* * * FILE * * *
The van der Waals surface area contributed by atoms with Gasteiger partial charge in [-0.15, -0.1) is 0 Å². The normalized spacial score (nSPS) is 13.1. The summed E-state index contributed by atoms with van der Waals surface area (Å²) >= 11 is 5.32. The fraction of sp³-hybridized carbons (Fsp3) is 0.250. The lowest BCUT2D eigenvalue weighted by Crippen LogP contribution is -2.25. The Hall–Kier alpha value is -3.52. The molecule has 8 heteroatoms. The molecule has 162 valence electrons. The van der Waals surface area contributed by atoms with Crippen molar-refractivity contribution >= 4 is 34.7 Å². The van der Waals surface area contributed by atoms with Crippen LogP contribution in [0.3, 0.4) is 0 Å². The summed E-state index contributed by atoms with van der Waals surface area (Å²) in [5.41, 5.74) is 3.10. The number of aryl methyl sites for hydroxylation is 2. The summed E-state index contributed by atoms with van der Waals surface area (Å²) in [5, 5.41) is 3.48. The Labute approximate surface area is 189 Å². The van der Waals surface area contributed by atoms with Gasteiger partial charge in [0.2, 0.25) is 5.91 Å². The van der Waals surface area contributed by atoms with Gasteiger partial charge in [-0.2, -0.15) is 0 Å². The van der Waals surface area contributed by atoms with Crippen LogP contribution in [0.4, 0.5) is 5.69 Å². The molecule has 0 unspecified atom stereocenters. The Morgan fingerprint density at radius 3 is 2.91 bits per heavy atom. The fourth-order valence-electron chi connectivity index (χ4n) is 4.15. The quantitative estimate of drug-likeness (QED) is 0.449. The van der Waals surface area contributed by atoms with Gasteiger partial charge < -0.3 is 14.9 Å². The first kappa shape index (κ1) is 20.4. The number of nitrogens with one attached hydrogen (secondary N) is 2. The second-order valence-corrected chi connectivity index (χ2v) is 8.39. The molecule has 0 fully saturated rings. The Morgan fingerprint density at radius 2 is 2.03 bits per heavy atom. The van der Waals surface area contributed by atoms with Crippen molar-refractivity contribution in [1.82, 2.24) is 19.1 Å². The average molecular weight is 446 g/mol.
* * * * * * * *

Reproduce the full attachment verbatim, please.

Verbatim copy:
The van der Waals surface area contributed by atoms with Gasteiger partial charge in [-0.15, -0.1) is 0 Å². The normalized spacial score (nSPS) is 13.1. The summed E-state index contributed by atoms with van der Waals surface area (Å²) >= 11 is 5.32. The fraction of sp³-hybridized carbons (Fsp3) is 0.250. The lowest BCUT2D eigenvalue weighted by Crippen LogP contribution is -2.25. The Hall–Kier alpha value is -3.52. The molecule has 8 heteroatoms. The molecule has 162 valence electrons. The van der Waals surface area contributed by atoms with Crippen molar-refractivity contribution >= 4 is 34.7 Å². The van der Waals surface area contributed by atoms with Crippen LogP contribution in [0.3, 0.4) is 0 Å². The summed E-state index contributed by atoms with van der Waals surface area (Å²) in [5.41, 5.74) is 3.10. The number of aryl methyl sites for hydroxylation is 2. The summed E-state index contributed by atoms with van der Waals surface area (Å²) in [5, 5.41) is 3.48. The Labute approximate surface area is 189 Å². The van der Waals surface area contributed by atoms with Gasteiger partial charge in [0.2, 0.25) is 5.91 Å². The van der Waals surface area contributed by atoms with Gasteiger partial charge in [-0.2, -0.15) is 0 Å². The van der Waals surface area contributed by atoms with Crippen LogP contribution in [0.4, 0.5) is 5.69 Å². The molecule has 0 unspecified atom stereocenters. The Morgan fingerprint density at radius 3 is 2.91 bits per heavy atom. The fourth-order valence-electron chi connectivity index (χ4n) is 4.15. The quantitative estimate of drug-likeness (QED) is 0.449. The van der Waals surface area contributed by atoms with Gasteiger partial charge < -0.3 is 14.9 Å². The first kappa shape index (κ1) is 20.4. The number of nitrogens with one attached hydrogen (secondary N) is 2. The second-order valence-corrected chi connectivity index (χ2v) is 8.39. The molecule has 0 fully saturated rings. The Morgan fingerprint density at radius 2 is 2.03 bits per heavy atom. The van der Waals surface area contributed by atoms with Crippen molar-refractivity contribution in [1.82, 2.24) is 19.1 Å². The average molecular weight is 446 g/mol.